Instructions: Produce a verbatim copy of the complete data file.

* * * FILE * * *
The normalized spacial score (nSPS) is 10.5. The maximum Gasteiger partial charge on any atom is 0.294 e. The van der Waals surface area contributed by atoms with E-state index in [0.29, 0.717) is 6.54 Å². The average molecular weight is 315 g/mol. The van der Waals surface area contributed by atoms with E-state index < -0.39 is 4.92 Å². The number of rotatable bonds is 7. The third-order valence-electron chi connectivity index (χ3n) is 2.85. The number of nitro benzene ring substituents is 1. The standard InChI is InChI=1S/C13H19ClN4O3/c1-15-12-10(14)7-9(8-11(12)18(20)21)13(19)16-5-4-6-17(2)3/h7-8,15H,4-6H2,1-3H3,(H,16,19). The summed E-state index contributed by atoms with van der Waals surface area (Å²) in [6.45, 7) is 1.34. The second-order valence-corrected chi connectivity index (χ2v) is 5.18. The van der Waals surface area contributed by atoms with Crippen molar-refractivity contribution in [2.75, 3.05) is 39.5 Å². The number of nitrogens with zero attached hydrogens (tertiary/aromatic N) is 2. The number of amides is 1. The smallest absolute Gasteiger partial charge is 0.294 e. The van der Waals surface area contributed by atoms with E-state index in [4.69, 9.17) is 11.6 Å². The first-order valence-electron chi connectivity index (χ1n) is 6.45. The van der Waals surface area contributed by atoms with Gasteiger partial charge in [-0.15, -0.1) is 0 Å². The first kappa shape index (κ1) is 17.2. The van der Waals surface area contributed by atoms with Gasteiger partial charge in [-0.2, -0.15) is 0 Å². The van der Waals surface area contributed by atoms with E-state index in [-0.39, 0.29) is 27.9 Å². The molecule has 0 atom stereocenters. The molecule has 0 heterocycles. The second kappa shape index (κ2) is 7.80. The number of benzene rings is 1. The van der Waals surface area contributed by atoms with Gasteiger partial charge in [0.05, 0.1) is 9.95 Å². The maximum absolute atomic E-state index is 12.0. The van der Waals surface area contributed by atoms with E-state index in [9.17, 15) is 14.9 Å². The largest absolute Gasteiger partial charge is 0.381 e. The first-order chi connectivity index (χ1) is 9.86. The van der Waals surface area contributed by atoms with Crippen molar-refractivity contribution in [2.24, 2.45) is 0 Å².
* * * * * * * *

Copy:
The normalized spacial score (nSPS) is 10.5. The maximum Gasteiger partial charge on any atom is 0.294 e. The van der Waals surface area contributed by atoms with E-state index in [0.29, 0.717) is 6.54 Å². The average molecular weight is 315 g/mol. The van der Waals surface area contributed by atoms with E-state index < -0.39 is 4.92 Å². The number of rotatable bonds is 7. The third-order valence-electron chi connectivity index (χ3n) is 2.85. The number of nitro benzene ring substituents is 1. The standard InChI is InChI=1S/C13H19ClN4O3/c1-15-12-10(14)7-9(8-11(12)18(20)21)13(19)16-5-4-6-17(2)3/h7-8,15H,4-6H2,1-3H3,(H,16,19). The summed E-state index contributed by atoms with van der Waals surface area (Å²) in [6.45, 7) is 1.34. The second-order valence-corrected chi connectivity index (χ2v) is 5.18. The van der Waals surface area contributed by atoms with Crippen molar-refractivity contribution in [2.75, 3.05) is 39.5 Å². The number of nitrogens with zero attached hydrogens (tertiary/aromatic N) is 2. The number of amides is 1. The smallest absolute Gasteiger partial charge is 0.294 e. The van der Waals surface area contributed by atoms with E-state index in [4.69, 9.17) is 11.6 Å². The first-order valence-electron chi connectivity index (χ1n) is 6.45. The van der Waals surface area contributed by atoms with Gasteiger partial charge in [-0.15, -0.1) is 0 Å². The first kappa shape index (κ1) is 17.2. The van der Waals surface area contributed by atoms with Gasteiger partial charge in [-0.2, -0.15) is 0 Å². The van der Waals surface area contributed by atoms with E-state index in [-0.39, 0.29) is 27.9 Å². The molecule has 0 atom stereocenters. The molecule has 0 heterocycles. The second kappa shape index (κ2) is 7.80. The number of benzene rings is 1. The van der Waals surface area contributed by atoms with Gasteiger partial charge in [0.05, 0.1) is 9.95 Å². The maximum absolute atomic E-state index is 12.0. The van der Waals surface area contributed by atoms with E-state index in [9.17, 15) is 14.9 Å². The largest absolute Gasteiger partial charge is 0.381 e. The first-order chi connectivity index (χ1) is 9.86. The van der Waals surface area contributed by atoms with Crippen molar-refractivity contribution in [2.24, 2.45) is 0 Å².